aryllian: (Default)
[personal profile] aryllian
(This discussion skirts on spoilers. I don't think it quite goes over the line (though some parts may not make sense without familiarity with the book), but YMMV, so be warned.)

This book combines two things that I usually enjoy: time travel and pretending to be someone else. So I really should like it better than I do.

Which is not to say I don't like it; of the Dalemark books, Cart and Cwidder has always been my favorite, and it still is, but this one is very readable and rolls along quite quickly for being longer than any of the others, and it's quite fun, but it also seems to not have quite enough there there. The characters are great -- I think Navis is my favorite -- but the plot doesn't quite stand up to the scope of all the things Jones brings into the story, perhaps?

Also, while it's technically about pretending to be someone else who you are mysteriously identical to even though you're not a twin, it leaves out the things that are unique to pretending to be someone else. Maewen is sometimes a little put out by pretending to be Noreth, but she doesn't seem to learn anything about herself or about Noreth from the experience. It's really Maewen taking on a role, not Maewen taking on an identity as another person.

Truthfully, I think I find Mallard and Tanaqui most interesting -- especially in their roles as parents. As a children's book, it makes sense that the older character don't get all that big of a role, but even though they're not the foreground characters, they have an important role thematically, especially in terms of parent/child relationships (since this is something that the plot rests on).

Mallard and Tanaqui seem to represent two extremes -- Mallard will do anything for his kid, but doesn't know her very well, and Tanaqui seems to have had a good relationship with her daughter, but didn't get too involved in her daughter's specific trials and tribulations.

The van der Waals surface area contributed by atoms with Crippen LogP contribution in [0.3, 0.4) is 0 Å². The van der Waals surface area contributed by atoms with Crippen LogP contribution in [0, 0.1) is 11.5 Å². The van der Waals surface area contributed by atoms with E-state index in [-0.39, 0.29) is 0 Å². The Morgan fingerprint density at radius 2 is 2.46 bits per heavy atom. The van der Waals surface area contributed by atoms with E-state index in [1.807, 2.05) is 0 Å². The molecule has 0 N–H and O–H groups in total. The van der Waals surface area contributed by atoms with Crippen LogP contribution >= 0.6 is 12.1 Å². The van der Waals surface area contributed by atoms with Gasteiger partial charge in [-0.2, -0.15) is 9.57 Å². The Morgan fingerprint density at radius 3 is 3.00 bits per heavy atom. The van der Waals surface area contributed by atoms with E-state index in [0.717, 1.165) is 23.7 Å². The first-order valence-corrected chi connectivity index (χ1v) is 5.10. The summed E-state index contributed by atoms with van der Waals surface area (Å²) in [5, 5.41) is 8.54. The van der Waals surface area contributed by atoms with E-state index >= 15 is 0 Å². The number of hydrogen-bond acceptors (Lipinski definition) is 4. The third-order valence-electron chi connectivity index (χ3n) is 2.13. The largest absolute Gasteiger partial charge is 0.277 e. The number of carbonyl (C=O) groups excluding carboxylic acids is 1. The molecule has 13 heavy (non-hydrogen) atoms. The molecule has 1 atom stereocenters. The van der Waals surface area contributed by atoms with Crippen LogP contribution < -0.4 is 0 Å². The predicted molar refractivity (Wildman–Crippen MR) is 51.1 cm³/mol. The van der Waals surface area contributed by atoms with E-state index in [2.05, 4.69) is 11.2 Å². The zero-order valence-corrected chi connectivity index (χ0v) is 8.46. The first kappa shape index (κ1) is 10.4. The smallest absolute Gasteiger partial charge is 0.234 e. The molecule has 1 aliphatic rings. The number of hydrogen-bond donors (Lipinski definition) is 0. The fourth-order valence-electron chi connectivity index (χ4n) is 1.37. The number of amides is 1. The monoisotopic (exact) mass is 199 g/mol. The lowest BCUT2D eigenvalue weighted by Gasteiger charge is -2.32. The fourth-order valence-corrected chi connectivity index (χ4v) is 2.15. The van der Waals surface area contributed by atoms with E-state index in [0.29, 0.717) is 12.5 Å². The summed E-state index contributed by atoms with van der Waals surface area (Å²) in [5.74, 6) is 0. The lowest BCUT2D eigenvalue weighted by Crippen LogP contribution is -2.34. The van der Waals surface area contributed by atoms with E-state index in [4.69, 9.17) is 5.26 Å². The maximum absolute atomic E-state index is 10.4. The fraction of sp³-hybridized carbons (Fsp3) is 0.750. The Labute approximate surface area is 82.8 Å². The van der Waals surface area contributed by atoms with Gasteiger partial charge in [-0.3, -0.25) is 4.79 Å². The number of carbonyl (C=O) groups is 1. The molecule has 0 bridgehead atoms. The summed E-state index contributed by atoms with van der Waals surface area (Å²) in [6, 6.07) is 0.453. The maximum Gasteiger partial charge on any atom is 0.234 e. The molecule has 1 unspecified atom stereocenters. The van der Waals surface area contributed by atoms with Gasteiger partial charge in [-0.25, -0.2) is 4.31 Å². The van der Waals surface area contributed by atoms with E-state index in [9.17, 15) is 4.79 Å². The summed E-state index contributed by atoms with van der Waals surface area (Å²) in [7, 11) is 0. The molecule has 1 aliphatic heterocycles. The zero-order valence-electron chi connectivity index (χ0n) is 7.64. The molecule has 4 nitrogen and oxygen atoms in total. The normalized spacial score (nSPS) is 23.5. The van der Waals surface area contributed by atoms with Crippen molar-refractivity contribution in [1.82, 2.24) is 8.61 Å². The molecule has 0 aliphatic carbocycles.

(Although speaking of Mallard, he gave up the part of his powers related to truth when he made the cwidder... and that seems to be where he went wrong. He seems a very sad character, but I like to think that truth is a comfort to him when he takes the cwidder back.)

Meanwhile, Maewen's parents seem more like Mallard and don't seem to be especially observant either... one wonders if Maewen will have children, and what kind of parent she might turn out to be, having observed all this.

But Tanaqui and Mallard (and the other undying) also have an important role in expanding the world and showing the vast span of history rolling along from the far past to Maewen's present.

I really love the scope of history and how this book really considers the undying and put that concept into history in a way that previous books didn't. Previous books, the undying seemed more like gods, but in this book, the undying seem more like people who live a long time, which is an interesting perspective change, especially when it's paired with a world (Maewen's time) that is more like the modern world, and has more technology and so on. The world has moved on from gods? Add in how there are also different concepts based on the culture of the north and south, and it really becomes interesting.